Unanimous Senate sends female-genital mutilation ban to House

By Melissa Patrick
Kentucky Health News

A bill to ban female genital mutilation in Kentucky unanimously passed the Senate Jan. 22 and went to the House Judiciary Committee for consideration.The sponsor of Senate Bill 72, Majority Caucus Chair Julie Raque Adams of Louisville, told senators that FGM has no health benefits and  creates life-long physical and physiological harm. It is usually performed on girls between 4 and 14.

“Female genital mutilation is one of the most egregious forms of child abuse,” Adams said. “It is internationally recognized as a violation of human rights and a form of discrimination against women.”

Kentucky is one of 15 states where FGM is still legal. A federal ban that had been in place for more than two decades was found unconstitutional in 2018, putting the responsibility on states.

The United Nations Population Fund estimates that 200 million women and girls have suffered FGM. The federal Centers for Disease Control and Prevention estimates that 513,000 American females are at risk of FGM or have undergone it. In Kentucky, that number is estimated at 1,845, according to the Population Reference Bureau.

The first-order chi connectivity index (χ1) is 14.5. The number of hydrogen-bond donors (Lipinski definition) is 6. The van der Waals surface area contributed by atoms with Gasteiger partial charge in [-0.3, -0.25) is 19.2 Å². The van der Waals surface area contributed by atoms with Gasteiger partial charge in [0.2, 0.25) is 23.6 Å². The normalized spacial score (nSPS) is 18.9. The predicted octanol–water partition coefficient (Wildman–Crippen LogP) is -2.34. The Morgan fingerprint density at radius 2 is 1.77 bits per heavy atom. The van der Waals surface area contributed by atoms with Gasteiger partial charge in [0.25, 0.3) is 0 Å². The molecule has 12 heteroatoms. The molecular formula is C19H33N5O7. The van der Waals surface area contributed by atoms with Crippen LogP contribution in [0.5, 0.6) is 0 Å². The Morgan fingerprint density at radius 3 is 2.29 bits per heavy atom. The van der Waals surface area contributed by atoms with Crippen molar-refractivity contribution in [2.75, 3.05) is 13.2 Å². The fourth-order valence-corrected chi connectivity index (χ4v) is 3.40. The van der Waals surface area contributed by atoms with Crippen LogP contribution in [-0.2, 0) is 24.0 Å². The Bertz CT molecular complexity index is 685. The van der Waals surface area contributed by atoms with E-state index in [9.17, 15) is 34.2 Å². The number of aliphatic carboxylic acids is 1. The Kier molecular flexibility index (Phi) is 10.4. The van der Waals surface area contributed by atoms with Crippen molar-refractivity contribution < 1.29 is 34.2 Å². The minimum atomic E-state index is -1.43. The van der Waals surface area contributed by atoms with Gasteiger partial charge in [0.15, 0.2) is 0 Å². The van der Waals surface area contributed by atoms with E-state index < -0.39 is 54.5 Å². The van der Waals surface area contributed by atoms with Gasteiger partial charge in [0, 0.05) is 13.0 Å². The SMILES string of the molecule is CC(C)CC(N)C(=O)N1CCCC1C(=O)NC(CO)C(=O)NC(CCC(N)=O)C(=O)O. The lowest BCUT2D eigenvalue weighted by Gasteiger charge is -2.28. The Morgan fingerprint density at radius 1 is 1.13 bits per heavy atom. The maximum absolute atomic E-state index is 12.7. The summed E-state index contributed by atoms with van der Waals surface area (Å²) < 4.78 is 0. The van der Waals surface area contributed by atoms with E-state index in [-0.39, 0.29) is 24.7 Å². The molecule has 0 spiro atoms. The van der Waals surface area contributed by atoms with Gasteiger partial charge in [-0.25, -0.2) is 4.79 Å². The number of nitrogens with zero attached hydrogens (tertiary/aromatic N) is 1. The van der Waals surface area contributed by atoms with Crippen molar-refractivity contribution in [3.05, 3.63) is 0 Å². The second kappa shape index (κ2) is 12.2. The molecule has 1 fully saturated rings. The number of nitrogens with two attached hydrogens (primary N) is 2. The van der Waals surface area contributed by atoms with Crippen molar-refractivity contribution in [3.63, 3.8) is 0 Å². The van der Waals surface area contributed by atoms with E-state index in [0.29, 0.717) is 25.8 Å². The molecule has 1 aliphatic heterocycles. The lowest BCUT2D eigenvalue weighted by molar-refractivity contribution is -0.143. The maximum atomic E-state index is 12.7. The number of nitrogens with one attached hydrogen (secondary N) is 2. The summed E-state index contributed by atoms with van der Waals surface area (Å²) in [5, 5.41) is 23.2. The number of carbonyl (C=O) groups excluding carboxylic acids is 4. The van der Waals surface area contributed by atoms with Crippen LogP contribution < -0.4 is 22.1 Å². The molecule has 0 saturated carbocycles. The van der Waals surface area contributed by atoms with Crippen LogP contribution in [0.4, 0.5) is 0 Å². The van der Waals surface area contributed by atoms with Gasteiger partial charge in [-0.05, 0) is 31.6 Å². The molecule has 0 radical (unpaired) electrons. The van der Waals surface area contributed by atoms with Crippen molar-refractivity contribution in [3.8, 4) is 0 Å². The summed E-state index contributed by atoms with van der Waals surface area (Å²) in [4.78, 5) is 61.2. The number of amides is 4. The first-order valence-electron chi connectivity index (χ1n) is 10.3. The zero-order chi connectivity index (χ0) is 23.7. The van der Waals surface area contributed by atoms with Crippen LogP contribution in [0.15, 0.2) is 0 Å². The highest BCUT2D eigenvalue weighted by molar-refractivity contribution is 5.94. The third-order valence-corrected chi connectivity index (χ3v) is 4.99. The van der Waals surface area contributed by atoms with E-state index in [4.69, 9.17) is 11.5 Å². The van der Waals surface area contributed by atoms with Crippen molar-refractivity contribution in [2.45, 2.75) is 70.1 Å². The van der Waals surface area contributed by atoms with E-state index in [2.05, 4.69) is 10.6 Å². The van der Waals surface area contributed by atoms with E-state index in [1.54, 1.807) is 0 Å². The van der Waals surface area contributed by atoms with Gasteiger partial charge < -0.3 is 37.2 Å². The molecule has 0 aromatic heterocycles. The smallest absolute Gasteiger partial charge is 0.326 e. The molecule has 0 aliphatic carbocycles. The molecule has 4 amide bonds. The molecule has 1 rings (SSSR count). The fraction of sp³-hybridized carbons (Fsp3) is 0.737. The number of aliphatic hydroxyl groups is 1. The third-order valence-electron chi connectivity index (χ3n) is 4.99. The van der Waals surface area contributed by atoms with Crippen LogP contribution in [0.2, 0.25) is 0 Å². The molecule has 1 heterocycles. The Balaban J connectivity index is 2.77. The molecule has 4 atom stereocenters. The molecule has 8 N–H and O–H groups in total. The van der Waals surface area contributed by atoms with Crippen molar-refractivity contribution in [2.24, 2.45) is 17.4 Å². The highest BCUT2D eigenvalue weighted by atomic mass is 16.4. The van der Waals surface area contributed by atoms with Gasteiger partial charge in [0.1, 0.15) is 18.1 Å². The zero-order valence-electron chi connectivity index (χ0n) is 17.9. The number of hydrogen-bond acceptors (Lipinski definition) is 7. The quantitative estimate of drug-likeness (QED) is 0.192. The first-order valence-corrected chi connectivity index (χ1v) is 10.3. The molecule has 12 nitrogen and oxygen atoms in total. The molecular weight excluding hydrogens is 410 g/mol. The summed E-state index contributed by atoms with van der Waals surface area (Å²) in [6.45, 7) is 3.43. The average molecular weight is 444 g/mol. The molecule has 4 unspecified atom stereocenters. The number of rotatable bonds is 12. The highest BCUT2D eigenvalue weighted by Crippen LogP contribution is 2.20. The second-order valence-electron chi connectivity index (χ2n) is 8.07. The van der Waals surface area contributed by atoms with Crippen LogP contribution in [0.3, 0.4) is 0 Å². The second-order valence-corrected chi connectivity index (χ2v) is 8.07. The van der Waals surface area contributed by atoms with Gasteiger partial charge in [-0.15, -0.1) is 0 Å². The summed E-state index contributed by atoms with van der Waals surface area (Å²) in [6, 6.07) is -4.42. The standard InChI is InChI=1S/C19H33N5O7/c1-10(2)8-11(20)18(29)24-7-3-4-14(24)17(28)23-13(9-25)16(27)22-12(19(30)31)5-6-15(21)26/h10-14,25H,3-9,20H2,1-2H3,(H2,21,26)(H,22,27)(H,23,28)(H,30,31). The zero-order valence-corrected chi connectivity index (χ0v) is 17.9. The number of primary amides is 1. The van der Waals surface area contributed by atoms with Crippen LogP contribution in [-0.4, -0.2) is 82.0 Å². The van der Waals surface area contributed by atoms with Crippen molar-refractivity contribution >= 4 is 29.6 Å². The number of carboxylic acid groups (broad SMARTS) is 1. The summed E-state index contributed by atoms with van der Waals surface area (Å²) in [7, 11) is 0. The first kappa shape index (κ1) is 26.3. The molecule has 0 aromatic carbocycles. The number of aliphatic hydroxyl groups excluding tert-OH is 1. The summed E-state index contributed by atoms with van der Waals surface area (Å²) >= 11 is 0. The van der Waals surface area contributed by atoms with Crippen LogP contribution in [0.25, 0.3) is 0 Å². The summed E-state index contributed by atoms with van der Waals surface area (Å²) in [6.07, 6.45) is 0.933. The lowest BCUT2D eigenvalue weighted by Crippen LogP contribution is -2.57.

An FGM survivor named Jenny, who asked that her last name remain private, gave several reasons for the bill at the Jan. 15 Senate Health & Welfare Committee meeting.

She said a law banning the practice would offer support to women who are surrounded by people who still believe in it, but want to give their daughters “an out;” prompt women who have had FGM to ask questions, since many think it is done to all females; let people in other states know that Kentucky is not a “safe haven” for it; and promote badly needed education about it.

The bill would make FGM a felony if performed on a female under 18. It would ban trafficking girls across state lines for FGM, and revoke the licenses of medical providers convicted of the practice. It classifies FGM as a form of child abuse and would require mandatory reporting of it.

It would also mandate training for law enforcement and require the state Department for Public Health to produce and disseminate educational materials about it, and allow victims of the practice to file civil lawsuits up to 10 years after turning 18.

The bill had 12 sponsors, representing both parties. Click here for a fact sheet about FGM.

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